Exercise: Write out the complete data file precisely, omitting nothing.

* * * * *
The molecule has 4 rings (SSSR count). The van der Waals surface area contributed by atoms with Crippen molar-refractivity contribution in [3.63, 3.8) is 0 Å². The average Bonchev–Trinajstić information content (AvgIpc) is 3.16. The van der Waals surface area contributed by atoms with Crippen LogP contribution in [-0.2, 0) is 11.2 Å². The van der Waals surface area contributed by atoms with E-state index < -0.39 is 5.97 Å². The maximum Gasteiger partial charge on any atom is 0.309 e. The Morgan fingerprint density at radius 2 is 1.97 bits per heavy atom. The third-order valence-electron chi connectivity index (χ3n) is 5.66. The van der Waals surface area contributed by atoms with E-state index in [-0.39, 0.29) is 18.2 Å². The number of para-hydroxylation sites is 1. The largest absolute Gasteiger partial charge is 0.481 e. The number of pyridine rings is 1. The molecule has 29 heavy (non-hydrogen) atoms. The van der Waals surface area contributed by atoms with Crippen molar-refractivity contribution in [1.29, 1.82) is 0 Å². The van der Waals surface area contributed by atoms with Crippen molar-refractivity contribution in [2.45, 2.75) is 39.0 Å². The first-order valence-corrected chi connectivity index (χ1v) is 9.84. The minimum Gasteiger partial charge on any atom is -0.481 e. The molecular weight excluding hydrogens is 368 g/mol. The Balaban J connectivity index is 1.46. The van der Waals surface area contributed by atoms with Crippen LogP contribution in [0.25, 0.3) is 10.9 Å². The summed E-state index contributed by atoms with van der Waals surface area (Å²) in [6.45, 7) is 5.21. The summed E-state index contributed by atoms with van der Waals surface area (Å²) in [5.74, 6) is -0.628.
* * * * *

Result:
The molecule has 4 rings (SSSR count). The van der Waals surface area contributed by atoms with Crippen molar-refractivity contribution in [3.63, 3.8) is 0 Å². The average Bonchev–Trinajstić information content (AvgIpc) is 3.16. The van der Waals surface area contributed by atoms with Crippen LogP contribution in [-0.2, 0) is 11.2 Å². The van der Waals surface area contributed by atoms with E-state index < -0.39 is 5.97 Å². The maximum Gasteiger partial charge on any atom is 0.309 e. The Morgan fingerprint density at radius 2 is 1.97 bits per heavy atom. The third-order valence-electron chi connectivity index (χ3n) is 5.66. The van der Waals surface area contributed by atoms with E-state index in [-0.39, 0.29) is 18.2 Å². The number of para-hydroxylation sites is 1. The largest absolute Gasteiger partial charge is 0.481 e. The number of pyridine rings is 1. The molecule has 29 heavy (non-hydrogen) atoms. The van der Waals surface area contributed by atoms with Crippen molar-refractivity contribution in [1.29, 1.82) is 0 Å². The van der Waals surface area contributed by atoms with Crippen molar-refractivity contribution in [2.45, 2.75) is 39.0 Å². The first-order valence-corrected chi connectivity index (χ1v) is 9.84. The minimum Gasteiger partial charge on any atom is -0.481 e. The molecular weight excluding hydrogens is 368 g/mol. The Balaban J connectivity index is 1.46. The van der Waals surface area contributed by atoms with Crippen LogP contribution in [0.25, 0.3) is 10.9 Å². The summed E-state index contributed by atoms with van der Waals surface area (Å²) in [6.45, 7) is 5.21. The summed E-state index contributed by atoms with van der Waals surface area (Å²) in [5.74, 6) is -0.628.